By Eva Bilick
Last summer, Kate, Ilana, Jeremy and I were drinking at, arguably, the dirtiest bar in the West 80s, when a girl in a yellow tank top sipping a martini stepped into our line of vision. Jeremy, Ilana’s third boyfriend in four months (go girl!), noticed her and commented that this girl looked a lot like Kate. Ilana and I balked.
You see, there is a tendency among girls to jump to judgment after a statement like this. We think: do they look alike? And against our better judgment, we ask, “Yeah, but who’s prettier?” or “I like this one’s makeup, but that one’s skinnier with better boobs.” It’s not intentional meanness. It’s living in a society that teaches girls from day one to adhere to the heteronormative standards of beauty. So, when Jeremy compared this stranger to Kate, Ilana and I heard, “Let’s stand around and determine which of these two girls is prettier with a better set of shoulders,” and hurried to defend our friend.
“Yeah, but Kate is so much prettier,” I said, gently touching Kate’s arm for reassurance. Kate smiled and we were all in agreement: Kate was Kate Middleton. Yellow Tank was Camilla.
Of course, what we heard was not Jeremy’s intention. It was our trained ears perking up at the familiar threat of an attractive girl we didn’t know (similar to that of an attractive girl we did know, or of girls existing at all anywhere on the planet). For all of time, girls have been set up for rivalry. I bet female dinosaurs spread rumors in the forest about whose tail was enhanced and whose horns were lopsided.
Fashion magazines ask readers, “Which of these two women wearing the same shirt looks better in it?” In other words: who are we bashing today? I, for one, am in constant competition with the sexy H&M mannequins on 59th street (no one looks that good in a tweed skirt, amiright?).
After the Oscars, reporters didn’t ask Seth McFarlane how he felt about the negative reviews of his performance. Instead, they printed articles like, “How Annoying Is Anne Hathaway?” and “The Science Behind Hating Anne Hathaway”, and, “At Least Your Boobs Are Bigger Than Anne Hathaway’s”. Why are we in such a rush to judge each other? (Note to magazine editors: Just because you quote a scientist in your article doesn’t mean your entire premise of perpetuating girl-on-girl bashing via Anne Hathaway isn’t totally messed up).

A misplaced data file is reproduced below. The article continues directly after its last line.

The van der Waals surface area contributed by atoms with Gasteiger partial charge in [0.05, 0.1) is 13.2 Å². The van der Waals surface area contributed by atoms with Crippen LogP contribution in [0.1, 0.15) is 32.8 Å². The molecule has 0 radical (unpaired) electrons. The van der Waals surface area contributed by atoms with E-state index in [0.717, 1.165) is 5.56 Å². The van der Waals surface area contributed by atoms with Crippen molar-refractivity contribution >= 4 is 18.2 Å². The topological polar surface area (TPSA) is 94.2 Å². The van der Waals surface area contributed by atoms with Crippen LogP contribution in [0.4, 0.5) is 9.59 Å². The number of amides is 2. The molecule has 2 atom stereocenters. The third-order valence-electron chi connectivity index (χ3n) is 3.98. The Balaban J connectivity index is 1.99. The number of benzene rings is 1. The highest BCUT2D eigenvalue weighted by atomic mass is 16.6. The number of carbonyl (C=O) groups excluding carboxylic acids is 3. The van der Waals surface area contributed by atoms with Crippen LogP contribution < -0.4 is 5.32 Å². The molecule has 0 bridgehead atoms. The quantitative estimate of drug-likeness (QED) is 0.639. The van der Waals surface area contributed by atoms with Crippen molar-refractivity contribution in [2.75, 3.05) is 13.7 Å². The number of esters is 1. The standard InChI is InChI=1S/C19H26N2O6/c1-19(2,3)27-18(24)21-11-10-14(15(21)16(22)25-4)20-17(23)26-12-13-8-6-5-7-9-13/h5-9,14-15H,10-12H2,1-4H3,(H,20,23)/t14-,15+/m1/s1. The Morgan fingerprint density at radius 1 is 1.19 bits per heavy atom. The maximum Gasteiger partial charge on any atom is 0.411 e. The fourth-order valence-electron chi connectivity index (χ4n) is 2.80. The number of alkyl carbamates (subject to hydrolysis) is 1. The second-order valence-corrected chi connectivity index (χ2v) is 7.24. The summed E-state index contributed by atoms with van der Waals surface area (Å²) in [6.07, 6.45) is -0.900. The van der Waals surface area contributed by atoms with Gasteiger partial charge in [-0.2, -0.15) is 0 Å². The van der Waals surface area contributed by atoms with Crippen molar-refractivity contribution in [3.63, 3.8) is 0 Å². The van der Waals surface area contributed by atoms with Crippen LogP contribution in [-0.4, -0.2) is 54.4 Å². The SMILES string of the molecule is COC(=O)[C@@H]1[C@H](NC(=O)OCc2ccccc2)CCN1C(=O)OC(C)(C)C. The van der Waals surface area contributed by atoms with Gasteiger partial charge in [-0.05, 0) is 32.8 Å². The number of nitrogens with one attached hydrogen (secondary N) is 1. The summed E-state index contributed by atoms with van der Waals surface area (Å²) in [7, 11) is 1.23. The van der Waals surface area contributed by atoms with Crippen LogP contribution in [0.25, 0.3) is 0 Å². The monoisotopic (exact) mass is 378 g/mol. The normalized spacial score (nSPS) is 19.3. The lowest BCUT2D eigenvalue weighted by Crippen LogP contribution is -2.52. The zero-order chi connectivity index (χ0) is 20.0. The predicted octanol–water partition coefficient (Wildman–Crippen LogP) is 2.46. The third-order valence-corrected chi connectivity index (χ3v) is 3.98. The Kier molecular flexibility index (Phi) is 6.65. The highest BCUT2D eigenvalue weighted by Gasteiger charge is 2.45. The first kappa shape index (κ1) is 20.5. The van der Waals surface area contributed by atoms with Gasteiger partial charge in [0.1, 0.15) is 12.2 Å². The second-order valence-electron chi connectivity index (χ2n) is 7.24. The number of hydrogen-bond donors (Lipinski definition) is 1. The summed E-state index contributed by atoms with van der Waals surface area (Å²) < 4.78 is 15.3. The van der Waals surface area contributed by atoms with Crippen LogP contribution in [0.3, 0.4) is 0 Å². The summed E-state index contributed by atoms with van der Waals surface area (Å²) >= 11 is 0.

I realized something that night at the dirtiest bar in the West 80’s: I was a total misogynist. Sure, I campaigned for Hillary and made a point to spot sexism in the media, but as long as I boosted my friend’s ego by bashing a fellow woman, I was all talk.
After my epiphany at the bar, I tried to become more conscious of my judgments of other women. When I began replacing statements like, “you’re so much prettier” with “you’re both really pretty”, or a simple “yeah, you do look alike”, I began to free myself from the prison walls of gendered society.
It’s nearly impossible to shed all of our discriminatory thoughts. But, as long as we’re aware of our behavior, we can combat these prejudiced tendencies. Moreover, instead of judging others to fight for the Who’s Hotter prize, why not band together to form a modern, kick-ass lady-led society? After all, it is what Beyonce’s been singing about all these years.
Eva Bilick is a proud feminist and aspiring writer living in New York City. She believes in the limitless power of united, outspoken women, and in the gospel of Ms. Beyonce Knowles. Don’t try and talk to her about anything serious when there are puppies around – she will be distracted. You can read more of her thoughts on her blog — istheresomethinginmyteeth.com — or on Twitter via @evabilick.